Amid a historic and ever-worsening humanitarian crisis in Afghanistan, Facebook recently added the head of one of the country’s most important domestic aid groups to its Dangerous Individuals terror blacklist, The Intercept has learned.
Internal company materials reviewed by The Intercept show that Matiul Haq Khalis — head of the Afghan Red Crescent Society, or ARCS; son of a famed mujahedeen commander, Mohammad Yunus Khalis; and a former Taliban negotiator — was added to the company’s stringent censorship list in late April, joining a group of thousands of people and organizations deemed too dangerous to freely discuss or use the platform, including alleged terrorists, hate groups, drug cartels, and mass murderers. But Facebook’s designation now means that the list, ostensibly created and enforced to stop offline harm, could disrupt the work of a globally recognized organization working to ease the immiseration of tens of millions of civilians.
After the collapse of the U.S.-backed government and withdrawal of American military forces, Khalis was named president of the organization, which helps provide health care, food, and other humanitarian aid to civilians there since its founding in 1934. In a country where half the population is going hungry and American sanctions threaten a total economic collapse, the ARCS is a bulwark against even greater suffering. Following Khalis’s addition to the Dangerous Individuals list under its most restrictive “Tier 1” category for terrorists due to his Taliban affiliation, the over 2 billion Facebook and Instagram users around the world are now barred from praising, supporting, or representing Khalis; this means even an anodyne photo of him at an official ARCS event, quotation of remarks, or positive mention of him in the context of the organization’s aid work would risk deletion, as would any attempt on his part to use the company’s platform to communicate, either in Afghanistan or abroad.
“The Afghan Red Crescent continues to provide lifesaving assistance across the country, to the most vulnerable people in the country, working in all provinces,” said Anita Dullard, spokesperson with the International Committee of the Red Cross. “They’re dealing with a range of things including severe drought, Covid, economic hardship, and working to support the healthcare system in Afghanistan. We work closely with Afghan Red Crescent to ensure that we can deliver humanitarian assistance.”
A senior official with a major international aid organization in Afghanistan, who spoke with The Intercept on the condition of anonymity due to avoid jeopardizing operations in the country, described ARCS as “one of the major humanitarian actors delivering services to a growing number of people in need” and “a huge contributor to the collective humanitarian efforts” pursued in conjunction with other NGOs. This aid official expressed surprise that Khalis would be singled out for censorship despite his Taliban affiliation, saying he had “never held a gun,” and expressed concern over the potential to impede lifesaving humanitarian work. “For sure the ARCS is using Facebook as a tool of communication” with the public, this source continued. “If [the blacklisting] has an effect it will be negative” for Afghanistan, they added.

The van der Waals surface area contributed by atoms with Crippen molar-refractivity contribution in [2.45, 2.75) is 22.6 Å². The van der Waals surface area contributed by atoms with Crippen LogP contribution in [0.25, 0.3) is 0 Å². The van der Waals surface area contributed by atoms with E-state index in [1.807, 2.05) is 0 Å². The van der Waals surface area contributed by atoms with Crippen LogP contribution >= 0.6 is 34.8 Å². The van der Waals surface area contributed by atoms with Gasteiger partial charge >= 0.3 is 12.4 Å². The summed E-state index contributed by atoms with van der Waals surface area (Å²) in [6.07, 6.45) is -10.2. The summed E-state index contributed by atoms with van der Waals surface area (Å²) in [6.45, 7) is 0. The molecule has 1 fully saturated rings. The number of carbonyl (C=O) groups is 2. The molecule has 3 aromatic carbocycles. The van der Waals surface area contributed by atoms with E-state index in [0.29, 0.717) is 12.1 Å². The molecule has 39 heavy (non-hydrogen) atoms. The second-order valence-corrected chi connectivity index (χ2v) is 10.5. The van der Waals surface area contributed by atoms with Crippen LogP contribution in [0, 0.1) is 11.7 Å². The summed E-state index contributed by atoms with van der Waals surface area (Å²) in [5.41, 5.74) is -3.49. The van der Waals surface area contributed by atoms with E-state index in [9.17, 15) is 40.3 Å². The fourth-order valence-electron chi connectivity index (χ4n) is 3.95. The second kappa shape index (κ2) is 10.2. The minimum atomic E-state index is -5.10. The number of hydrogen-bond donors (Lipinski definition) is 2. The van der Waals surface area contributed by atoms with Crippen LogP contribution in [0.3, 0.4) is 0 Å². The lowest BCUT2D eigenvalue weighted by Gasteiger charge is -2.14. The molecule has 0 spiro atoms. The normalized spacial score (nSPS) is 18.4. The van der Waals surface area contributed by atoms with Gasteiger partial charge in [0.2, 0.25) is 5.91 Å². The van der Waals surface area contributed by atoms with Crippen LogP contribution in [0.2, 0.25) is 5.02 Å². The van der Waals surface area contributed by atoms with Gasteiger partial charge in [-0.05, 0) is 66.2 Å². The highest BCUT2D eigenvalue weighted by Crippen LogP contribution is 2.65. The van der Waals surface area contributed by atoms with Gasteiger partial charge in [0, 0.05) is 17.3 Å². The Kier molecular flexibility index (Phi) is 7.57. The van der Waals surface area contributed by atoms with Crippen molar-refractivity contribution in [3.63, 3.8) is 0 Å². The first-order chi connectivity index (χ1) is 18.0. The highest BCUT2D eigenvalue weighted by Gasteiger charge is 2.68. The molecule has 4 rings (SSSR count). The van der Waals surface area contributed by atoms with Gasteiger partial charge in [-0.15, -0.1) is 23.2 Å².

Khalis has had an “extremely varied career” in Afghanistan, according to Graeme Smith, an Afghanistan analyst at the International Crisis Group and former United Nations officer stationed in the country. Smith noted that Khalis was in recent history considered an ally of the U.S., having served with the anti-Soviet mujahedeen led by his father, who in 1987 was feted by President Ronald Reagan at a White House reception. Following the American invasion in 2001, Khalis sided with the Taliban. “In other words he’s from a prominent family with pedigree rooted in tribal support from eastern Afghanistan and a history of fighting invaders,” explained Smith. “I have spent the better part of my career studying Afghan politics and I have never met any important politician who is not ‘dangerous’ in some way. Afghans have learned through bitter experience that Western politicians are also dangerous, at times.”
Facebook’s designation of Khalis, considered in a vacuum, is unsurprising. The company’s Dangerous Organizations and Individuals roster generally mirrors the foreign policy stances of the United States, blacklisting federally sanctioned and terror-designated entities like the Taliban as a matter of course while granting great latitude to Western allies. In Afghanistan, Facebook’s near-total mimicry of State Department decision-making has meant that the ruling government of a sovereign country, as repressive of its own people and despised as it may still be in the U.S., is unable to freely use the internet to communicate with its citizenry. The U.S. government and Facebook share not only a common dilemma over how to treat the Taliban now that the group has won the war and assumed control of the country, but seem to be taking the same punitive approach to that matter. Just as the Biden administration continues to punish the Taliban at the expense of the people of Afghanistan by withholding billions of dollars in frozen cash, Facebook now sanctions the head of one of Afghanistan’s most important humanitarian organizations at a time when Afghans are selling their kidneys to avoid starvation. “It goes without saying that the Red Crescent plays a crucial humanitarian role in Afghanistan’s ongoing armed conflicts,” added Smith.